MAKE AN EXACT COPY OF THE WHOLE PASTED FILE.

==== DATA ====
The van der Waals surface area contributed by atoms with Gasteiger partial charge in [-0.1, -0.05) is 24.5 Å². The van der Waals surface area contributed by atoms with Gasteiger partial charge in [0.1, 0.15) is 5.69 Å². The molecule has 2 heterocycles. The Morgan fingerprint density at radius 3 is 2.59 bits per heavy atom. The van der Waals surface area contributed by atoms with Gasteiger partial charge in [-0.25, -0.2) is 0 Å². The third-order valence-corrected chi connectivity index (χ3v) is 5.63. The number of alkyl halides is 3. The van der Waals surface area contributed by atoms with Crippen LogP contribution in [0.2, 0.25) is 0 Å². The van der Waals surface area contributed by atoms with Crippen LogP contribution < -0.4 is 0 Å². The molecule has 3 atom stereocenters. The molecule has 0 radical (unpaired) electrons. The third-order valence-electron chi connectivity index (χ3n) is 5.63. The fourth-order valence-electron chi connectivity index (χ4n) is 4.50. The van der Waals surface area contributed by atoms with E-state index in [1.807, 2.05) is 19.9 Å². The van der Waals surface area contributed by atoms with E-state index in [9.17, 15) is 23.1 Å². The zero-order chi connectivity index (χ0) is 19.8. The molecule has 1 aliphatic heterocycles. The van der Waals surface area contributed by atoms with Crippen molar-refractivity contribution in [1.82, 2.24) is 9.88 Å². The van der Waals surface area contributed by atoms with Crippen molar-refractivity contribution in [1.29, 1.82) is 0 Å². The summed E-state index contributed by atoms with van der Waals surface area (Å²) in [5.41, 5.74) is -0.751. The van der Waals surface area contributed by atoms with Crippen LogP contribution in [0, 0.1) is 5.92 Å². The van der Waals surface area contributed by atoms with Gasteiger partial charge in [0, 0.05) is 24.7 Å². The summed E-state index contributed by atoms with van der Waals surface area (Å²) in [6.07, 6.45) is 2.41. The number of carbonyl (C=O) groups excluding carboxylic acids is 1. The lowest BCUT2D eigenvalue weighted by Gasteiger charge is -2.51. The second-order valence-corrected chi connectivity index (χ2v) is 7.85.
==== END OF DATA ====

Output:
The van der Waals surface area contributed by atoms with Gasteiger partial charge in [-0.1, -0.05) is 24.5 Å². The van der Waals surface area contributed by atoms with Gasteiger partial charge in [0.1, 0.15) is 5.69 Å². The molecule has 2 heterocycles. The Morgan fingerprint density at radius 3 is 2.59 bits per heavy atom. The van der Waals surface area contributed by atoms with Gasteiger partial charge in [-0.25, -0.2) is 0 Å². The third-order valence-corrected chi connectivity index (χ3v) is 5.63. The number of alkyl halides is 3. The van der Waals surface area contributed by atoms with Crippen LogP contribution in [0.2, 0.25) is 0 Å². The van der Waals surface area contributed by atoms with Crippen LogP contribution < -0.4 is 0 Å². The molecule has 3 atom stereocenters. The molecule has 0 radical (unpaired) electrons. The third-order valence-electron chi connectivity index (χ3n) is 5.63. The fourth-order valence-electron chi connectivity index (χ4n) is 4.50. The van der Waals surface area contributed by atoms with E-state index in [1.807, 2.05) is 19.9 Å². The van der Waals surface area contributed by atoms with E-state index in [9.17, 15) is 23.1 Å². The zero-order chi connectivity index (χ0) is 19.8. The molecule has 1 aliphatic heterocycles. The van der Waals surface area contributed by atoms with Crippen molar-refractivity contribution in [1.82, 2.24) is 9.88 Å². The van der Waals surface area contributed by atoms with Crippen molar-refractivity contribution in [1.29, 1.82) is 0 Å². The summed E-state index contributed by atoms with van der Waals surface area (Å²) in [5.41, 5.74) is -0.751. The van der Waals surface area contributed by atoms with Crippen LogP contribution in [0, 0.1) is 5.92 Å². The van der Waals surface area contributed by atoms with Gasteiger partial charge in [0, 0.05) is 24.7 Å². The summed E-state index contributed by atoms with van der Waals surface area (Å²) in [6.07, 6.45) is 2.41. The number of carbonyl (C=O) groups excluding carboxylic acids is 1. The lowest BCUT2D eigenvalue weighted by Gasteiger charge is -2.51. The second-order valence-corrected chi connectivity index (χ2v) is 7.85.